Huber Winery in Austria and Adventures in Oestreich
On a first-time expedition from Austin to Europe with my partner Bridgid, we asked our faithful Beverage Director, Chris Melton, what boozy adventures awaited on the other side. With wine being an obsession that reaches beyond solely consumption because it offers lessons in history, geography, language, and culture, the answer was clear. The key, however, was identifying who we could potentially visit.
We were fortunate enough to arrange an opportunity with Weingut Huber, who is located just outside of Vienna in the Traisental after making inquiries with our various distributors. This was exciting for numerous reasons. As huge Grüner Veltliner and Riesling fans, we were enthusiastic about visiting a vineyard whose wine we not only love and admire but whose expertise in the expression of these grapes truly makes them wines worth seeking out. If you have not tried any of Huber’s wines, please defer to this shameless plug and come in to any Uchi restaurant and experience it for yourself. It is some tasty, tasty juice… but I digress…
Exactly how we were going to get there did not seem much of an issue as the Traisental is only an hour outside of Vienna by car. Ultimately, we took an early morning train ride from Vienna to the city of Krems, which did not look so far from our destination.
After a quick breakfast and obligatory cup of coffee, we caught the bus from Krems to the town of Hollenburg on the south side of the Danube River and then walked from Hollenburg to our final destination, a much longer and frigid prospect than we anticipated.
However, our amateur level of planning did pay off in dividends, as we explored the back roads and vineyards of this burgeoning region in its entirety and at our own pace. An area rich in tradition, the Traisental is not only the most recent addition to the Austrian viticulture map (the designation dropped on the scene in 2006), it also ranks as one of the smallest at a mere 790 hectares. After winding through the streets of Nussdorf and idling down the roads to Reichersdorf, we finally arrived.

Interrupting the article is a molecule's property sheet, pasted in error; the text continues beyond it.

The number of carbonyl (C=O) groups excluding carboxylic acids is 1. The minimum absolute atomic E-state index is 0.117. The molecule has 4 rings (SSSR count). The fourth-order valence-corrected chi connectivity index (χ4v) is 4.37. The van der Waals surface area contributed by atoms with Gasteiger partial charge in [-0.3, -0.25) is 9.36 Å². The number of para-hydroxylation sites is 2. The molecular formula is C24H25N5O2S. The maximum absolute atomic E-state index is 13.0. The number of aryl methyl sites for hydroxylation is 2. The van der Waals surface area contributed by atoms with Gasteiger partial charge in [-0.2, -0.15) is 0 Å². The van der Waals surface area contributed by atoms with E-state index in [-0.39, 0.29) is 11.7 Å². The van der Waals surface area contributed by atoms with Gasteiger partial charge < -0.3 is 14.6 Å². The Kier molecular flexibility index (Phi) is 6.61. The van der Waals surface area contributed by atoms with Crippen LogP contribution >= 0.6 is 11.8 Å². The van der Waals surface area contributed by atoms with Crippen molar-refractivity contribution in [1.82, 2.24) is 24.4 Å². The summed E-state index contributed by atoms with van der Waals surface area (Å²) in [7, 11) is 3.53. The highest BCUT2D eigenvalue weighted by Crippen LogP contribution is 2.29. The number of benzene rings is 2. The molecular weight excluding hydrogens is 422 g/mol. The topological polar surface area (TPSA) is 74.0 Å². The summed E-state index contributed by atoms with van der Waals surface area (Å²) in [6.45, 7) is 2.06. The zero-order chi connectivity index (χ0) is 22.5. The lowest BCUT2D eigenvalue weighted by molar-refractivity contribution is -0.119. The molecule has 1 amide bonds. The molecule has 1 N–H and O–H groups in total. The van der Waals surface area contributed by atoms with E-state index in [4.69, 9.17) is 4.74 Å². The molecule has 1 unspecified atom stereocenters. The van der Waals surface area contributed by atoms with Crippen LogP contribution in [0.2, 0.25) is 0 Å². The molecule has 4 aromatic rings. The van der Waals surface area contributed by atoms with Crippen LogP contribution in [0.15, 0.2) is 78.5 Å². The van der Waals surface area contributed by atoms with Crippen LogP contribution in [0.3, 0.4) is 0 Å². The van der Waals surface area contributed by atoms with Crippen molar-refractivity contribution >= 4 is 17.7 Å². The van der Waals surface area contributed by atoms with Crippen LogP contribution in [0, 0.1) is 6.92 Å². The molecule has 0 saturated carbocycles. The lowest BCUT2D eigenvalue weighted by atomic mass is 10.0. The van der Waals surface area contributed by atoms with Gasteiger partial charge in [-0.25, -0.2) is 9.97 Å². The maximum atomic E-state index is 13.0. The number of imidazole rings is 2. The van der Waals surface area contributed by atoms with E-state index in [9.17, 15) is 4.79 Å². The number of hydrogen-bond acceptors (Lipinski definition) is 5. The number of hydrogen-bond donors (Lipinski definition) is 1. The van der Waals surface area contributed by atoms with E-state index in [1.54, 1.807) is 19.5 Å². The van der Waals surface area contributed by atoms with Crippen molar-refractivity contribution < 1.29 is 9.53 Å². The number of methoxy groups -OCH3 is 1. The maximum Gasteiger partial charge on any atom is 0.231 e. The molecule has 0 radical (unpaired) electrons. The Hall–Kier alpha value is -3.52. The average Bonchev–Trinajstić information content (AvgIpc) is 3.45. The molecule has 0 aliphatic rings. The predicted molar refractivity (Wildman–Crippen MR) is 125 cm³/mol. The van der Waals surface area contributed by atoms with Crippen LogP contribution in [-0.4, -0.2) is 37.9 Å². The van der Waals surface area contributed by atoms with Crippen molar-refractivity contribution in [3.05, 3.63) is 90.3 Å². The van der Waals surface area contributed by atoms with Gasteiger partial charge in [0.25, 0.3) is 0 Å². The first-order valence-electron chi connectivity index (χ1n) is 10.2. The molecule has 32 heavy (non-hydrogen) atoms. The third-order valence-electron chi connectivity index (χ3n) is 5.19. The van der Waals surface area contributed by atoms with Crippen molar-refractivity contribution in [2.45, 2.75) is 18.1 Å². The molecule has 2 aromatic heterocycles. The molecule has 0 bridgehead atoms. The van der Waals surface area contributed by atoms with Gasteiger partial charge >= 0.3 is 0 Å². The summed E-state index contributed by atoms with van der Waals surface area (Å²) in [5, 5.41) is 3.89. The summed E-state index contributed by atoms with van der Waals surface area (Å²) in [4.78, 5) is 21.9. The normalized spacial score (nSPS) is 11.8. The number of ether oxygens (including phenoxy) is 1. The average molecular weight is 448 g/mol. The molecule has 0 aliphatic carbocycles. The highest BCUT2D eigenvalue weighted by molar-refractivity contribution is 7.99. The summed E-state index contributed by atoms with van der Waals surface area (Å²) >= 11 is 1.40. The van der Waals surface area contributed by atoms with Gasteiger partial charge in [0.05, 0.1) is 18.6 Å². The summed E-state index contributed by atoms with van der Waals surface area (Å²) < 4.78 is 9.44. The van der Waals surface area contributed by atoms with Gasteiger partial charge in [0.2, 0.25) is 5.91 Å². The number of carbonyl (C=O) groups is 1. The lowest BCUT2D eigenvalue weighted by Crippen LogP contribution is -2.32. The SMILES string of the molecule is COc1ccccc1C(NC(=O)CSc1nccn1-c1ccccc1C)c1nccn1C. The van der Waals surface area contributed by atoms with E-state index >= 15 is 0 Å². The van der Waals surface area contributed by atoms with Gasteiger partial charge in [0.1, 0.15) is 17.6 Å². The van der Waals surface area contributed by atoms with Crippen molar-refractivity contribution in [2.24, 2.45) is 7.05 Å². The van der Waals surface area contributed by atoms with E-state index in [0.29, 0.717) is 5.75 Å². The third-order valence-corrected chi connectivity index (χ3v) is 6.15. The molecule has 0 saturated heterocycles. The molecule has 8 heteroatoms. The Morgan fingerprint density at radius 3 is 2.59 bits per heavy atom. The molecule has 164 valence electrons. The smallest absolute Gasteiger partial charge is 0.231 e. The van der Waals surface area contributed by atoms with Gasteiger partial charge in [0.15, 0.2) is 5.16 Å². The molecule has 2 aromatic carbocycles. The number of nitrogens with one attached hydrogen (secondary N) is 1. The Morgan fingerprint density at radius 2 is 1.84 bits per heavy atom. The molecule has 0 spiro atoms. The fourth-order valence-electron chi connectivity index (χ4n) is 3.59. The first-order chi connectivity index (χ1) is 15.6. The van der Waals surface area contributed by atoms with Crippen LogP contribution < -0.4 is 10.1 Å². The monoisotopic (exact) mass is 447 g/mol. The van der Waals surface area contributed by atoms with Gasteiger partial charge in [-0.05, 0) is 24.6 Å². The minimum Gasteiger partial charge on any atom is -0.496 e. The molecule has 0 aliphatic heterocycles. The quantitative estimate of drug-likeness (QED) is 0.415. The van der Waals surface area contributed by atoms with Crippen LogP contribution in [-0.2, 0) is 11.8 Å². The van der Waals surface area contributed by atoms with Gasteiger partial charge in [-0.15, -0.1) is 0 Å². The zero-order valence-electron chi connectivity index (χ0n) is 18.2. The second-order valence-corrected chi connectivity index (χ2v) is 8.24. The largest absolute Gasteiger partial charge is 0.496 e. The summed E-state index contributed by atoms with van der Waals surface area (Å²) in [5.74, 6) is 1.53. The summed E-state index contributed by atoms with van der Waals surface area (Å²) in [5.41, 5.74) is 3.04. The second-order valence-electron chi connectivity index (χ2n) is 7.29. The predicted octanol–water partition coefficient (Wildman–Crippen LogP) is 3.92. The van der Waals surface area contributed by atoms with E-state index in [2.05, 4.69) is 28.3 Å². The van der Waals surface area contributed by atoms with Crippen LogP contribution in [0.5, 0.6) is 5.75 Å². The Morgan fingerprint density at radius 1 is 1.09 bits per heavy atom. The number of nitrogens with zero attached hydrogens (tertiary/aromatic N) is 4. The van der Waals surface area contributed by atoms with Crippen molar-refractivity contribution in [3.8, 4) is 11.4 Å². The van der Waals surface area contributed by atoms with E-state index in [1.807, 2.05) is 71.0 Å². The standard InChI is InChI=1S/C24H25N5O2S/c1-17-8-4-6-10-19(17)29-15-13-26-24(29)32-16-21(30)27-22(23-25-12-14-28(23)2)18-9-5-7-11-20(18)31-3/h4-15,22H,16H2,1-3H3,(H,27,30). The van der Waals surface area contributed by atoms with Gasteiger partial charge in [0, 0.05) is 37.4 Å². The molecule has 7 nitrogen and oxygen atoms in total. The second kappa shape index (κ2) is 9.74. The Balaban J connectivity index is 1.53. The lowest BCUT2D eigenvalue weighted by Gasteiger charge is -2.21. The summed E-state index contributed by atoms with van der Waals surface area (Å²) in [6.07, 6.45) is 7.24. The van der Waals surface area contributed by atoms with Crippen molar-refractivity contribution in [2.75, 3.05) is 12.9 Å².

The Huber Vineyard is currently run by Markus Huber, a 10th generation winemaker whose 250-year-old family-owned vineyard has seen international recognition under his direction with three “Erste Lage” sites, roughly translating to first location and the equivalent of a Grand Cru in Austrian terms, under his watch.
Markus was nothing short of an incredibly gracious host, whose natural ability to connect with those he is speaking to transcends just wine. After taking us on a tour of their facility, where they were currently bottling the 2016 Grüner Veltliner “Obere Steigen”, we packed into what is considered a normal-sized car in Europe and ascended their original “Erste Lagen” site, Alte Setzen, located directly behind the estate. From the top and on a clear day, you can see the Swiss Alps in the distance. Alas, it was a dreary January afternoon by the time we made our way to the summit but believe me, I gave it hell and squinted as hard as I could trying to catch a glimpse. As Markus has acquired more acreage, it makes personally working the tractor a difficult task, but he makes a point to traverse these sites on a daily basis to be in tune with what is happening on his land. As we hopped from site to site, Markus rattled of facts and history, pointing out flora and fauna, eventually making our way to Berg before returning to enjoy the fruit of his labor.
Now, we were on vacation, so the business of spitting out wine was nothing we were interested in. We enjoyed various Grüners and Rieslings, Gelber Muskateller and Zwigelt as the mental fog began to set in and our time came to an end.
As we discussed out journey from Vienna to the vineyard, there was some astonishment in our inefficient route making skills, and Markus graciously offered a ride to the train station, for which I decided to forgo the initial etiquette of declining once and then accepting as it was around 20oF outside and a two hour walk in the dark down Austrian roads with no awareness of where we were, so if you are reading this Markus, thank you. Thank you for your hospitality and your generosity. For giving two Americans a ride to the station while your wife waited patiently for you to get home for an impromptu 17-person dinner party with the majority falling into the category of 12-and-under.